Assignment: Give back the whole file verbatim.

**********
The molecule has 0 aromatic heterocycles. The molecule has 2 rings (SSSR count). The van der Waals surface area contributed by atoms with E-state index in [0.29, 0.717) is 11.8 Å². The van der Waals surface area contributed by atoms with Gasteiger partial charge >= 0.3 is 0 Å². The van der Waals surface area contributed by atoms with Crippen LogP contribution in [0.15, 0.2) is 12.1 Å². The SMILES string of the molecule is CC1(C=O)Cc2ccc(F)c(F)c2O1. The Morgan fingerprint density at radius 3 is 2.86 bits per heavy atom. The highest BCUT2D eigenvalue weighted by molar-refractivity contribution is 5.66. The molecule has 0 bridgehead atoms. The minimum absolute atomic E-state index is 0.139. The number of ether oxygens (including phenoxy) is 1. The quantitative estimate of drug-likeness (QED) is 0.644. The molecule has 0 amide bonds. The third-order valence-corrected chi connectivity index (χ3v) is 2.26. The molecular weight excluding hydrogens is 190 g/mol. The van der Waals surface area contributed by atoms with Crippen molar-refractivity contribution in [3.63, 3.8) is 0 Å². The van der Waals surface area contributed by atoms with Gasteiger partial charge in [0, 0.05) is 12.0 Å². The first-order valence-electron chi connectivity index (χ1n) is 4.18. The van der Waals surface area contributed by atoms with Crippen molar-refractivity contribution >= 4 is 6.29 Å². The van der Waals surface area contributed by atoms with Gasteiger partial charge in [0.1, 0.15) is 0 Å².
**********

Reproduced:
The molecule has 0 aromatic heterocycles. The molecule has 2 rings (SSSR count). The van der Waals surface area contributed by atoms with E-state index in [0.29, 0.717) is 11.8 Å². The van der Waals surface area contributed by atoms with Gasteiger partial charge >= 0.3 is 0 Å². The van der Waals surface area contributed by atoms with Crippen LogP contribution in [0.15, 0.2) is 12.1 Å². The SMILES string of the molecule is CC1(C=O)Cc2ccc(F)c(F)c2O1. The Morgan fingerprint density at radius 3 is 2.86 bits per heavy atom. The highest BCUT2D eigenvalue weighted by molar-refractivity contribution is 5.66. The molecule has 0 bridgehead atoms. The minimum absolute atomic E-state index is 0.139. The number of ether oxygens (including phenoxy) is 1. The quantitative estimate of drug-likeness (QED) is 0.644. The molecule has 0 amide bonds. The third-order valence-corrected chi connectivity index (χ3v) is 2.26. The molecular weight excluding hydrogens is 190 g/mol. The van der Waals surface area contributed by atoms with Crippen molar-refractivity contribution in [3.63, 3.8) is 0 Å². The van der Waals surface area contributed by atoms with Gasteiger partial charge in [0, 0.05) is 12.0 Å². The first-order valence-electron chi connectivity index (χ1n) is 4.18. The van der Waals surface area contributed by atoms with Crippen molar-refractivity contribution >= 4 is 6.29 Å². The van der Waals surface area contributed by atoms with Gasteiger partial charge in [0.1, 0.15) is 0 Å².